Distinctive Representation in Sophisticated Family Law Matters
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Appeals are very technical. Last time, we covered the technicalities in a Record on Appeal. Now we address the appellate brief. The Brief is where the case is won or lost. It contains the arguments of counsel on why the appellate court should overturn the court below. As one can imagine, an argument is made in writing is very different from arguments made orally. Over time, the appellate courts have adopted uniform rules on how to present an argument in a brief, which makes things more efficient and consistent. Continue reading →

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Appeals are very technical. A filing with the Court of Appeals can happen after a final judgment, or as an interlocutory appeal—meaning before the final judgment. But in order for the Court of Appeals to properly hear your case, you have to provide them with all the facts. The Court of Appeals is not a fact-finding court; you are bound by the facts that were presented in the trial level, and further bound by the facts that you present to the Court. Those facts are included in the “Record on Appeal.” Continue reading →

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Craven County o/b/o Jessica L. Wooten v. Adel Hageb (No. COA20-442)

 

Defendant Adel Hageb (“Father”) and Plaintiff Jessica L. Wooten (“Mother”) were never married but were involved in a romantic relationship. Mother gave birth to a child in 2016 and another child in 2017. After it was determined that Adel was the biological father of both children, the court consolidated the two child support cases and ordered Father to provide health insurance coverage for both children and pay Mother $2,554.00 per month in child support. Then, on September 9, 2019, the issue of permanent child support came on for hearing.  The court found Father to have a gross income of $19,454.39 per month. Additionally, although two children born of another relationship lived full-time with Father, the court gave Father credit for one child because Father’s name was not listed on the birth certificate of the other child.  Father timely appealed.  Continue reading →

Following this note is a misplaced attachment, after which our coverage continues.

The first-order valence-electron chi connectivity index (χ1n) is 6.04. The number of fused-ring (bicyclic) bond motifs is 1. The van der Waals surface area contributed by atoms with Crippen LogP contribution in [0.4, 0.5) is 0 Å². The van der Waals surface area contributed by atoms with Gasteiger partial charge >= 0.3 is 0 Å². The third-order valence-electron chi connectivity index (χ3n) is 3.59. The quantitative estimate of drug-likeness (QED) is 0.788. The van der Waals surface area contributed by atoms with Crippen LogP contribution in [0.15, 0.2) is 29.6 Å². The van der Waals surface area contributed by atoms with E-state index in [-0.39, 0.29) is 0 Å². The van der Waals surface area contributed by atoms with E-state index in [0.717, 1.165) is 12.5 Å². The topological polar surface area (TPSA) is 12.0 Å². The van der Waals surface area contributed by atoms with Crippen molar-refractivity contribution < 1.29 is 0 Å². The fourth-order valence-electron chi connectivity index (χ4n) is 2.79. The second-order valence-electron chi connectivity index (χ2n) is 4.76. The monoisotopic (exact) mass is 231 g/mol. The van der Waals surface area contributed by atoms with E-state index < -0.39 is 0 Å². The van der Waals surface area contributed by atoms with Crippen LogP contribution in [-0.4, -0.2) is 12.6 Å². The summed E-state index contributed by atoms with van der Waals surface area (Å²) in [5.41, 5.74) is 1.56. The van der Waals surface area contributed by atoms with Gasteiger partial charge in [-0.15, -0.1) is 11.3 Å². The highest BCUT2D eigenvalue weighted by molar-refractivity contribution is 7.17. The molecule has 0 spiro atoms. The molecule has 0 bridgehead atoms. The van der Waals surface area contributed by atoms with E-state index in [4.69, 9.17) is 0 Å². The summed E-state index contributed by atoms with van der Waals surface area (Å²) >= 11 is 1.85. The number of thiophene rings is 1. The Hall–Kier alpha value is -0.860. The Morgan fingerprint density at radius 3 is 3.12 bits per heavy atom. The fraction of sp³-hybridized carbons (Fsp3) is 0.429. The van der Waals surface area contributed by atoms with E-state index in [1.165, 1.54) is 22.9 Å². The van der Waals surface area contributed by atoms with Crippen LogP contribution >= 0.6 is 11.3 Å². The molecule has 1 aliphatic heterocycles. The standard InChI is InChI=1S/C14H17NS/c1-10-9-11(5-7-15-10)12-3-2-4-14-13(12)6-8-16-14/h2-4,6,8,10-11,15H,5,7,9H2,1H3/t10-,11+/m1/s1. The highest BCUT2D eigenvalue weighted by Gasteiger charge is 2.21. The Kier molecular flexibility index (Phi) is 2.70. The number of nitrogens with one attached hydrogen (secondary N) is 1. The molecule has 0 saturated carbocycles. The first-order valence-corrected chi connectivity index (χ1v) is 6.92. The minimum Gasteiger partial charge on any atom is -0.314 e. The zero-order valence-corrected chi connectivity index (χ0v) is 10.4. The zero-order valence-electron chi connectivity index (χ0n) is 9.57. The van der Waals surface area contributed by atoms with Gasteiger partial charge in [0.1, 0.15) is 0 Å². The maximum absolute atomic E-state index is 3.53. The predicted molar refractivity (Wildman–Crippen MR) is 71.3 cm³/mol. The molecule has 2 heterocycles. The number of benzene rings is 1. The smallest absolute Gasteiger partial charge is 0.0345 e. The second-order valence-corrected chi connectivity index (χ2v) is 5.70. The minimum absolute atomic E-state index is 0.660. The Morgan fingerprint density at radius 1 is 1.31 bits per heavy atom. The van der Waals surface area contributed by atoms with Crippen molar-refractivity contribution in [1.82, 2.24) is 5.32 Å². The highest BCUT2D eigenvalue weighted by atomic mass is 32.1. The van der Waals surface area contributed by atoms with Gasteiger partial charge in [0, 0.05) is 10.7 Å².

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Graham v. Jones, 270 N.C. App. 674 (2020).

In North Carolina, grandparents have the ability to have their concerns for custody and visitation heard by the courts. Our statutes allow any parent, relative, or other person claiming a right to custody to institute an action for child custody. Grandparents are relatives of the minor child, and thus have standing to file for custody. But the laws surrounding grandparent custody and visitation are extremely nuanced as a result of being developed over many years of case law. Below is one case that summarizes this area of law. Continue reading →

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Divorce rates among couples age 50 and over are on the rise. These so-called “gray divorces” may be a result of many societal factors, including longer life expectancy, increased social mobility and earning potential, and changes in the stigma regarding divorce. Couples often stay in an unhappy marriage for their kids, but once the kids are grown and self-sufficient divorce becomes an option, especially if the aforementioned factors are at play. These gray divorces have implications that may not be present in other divorces. Continue reading →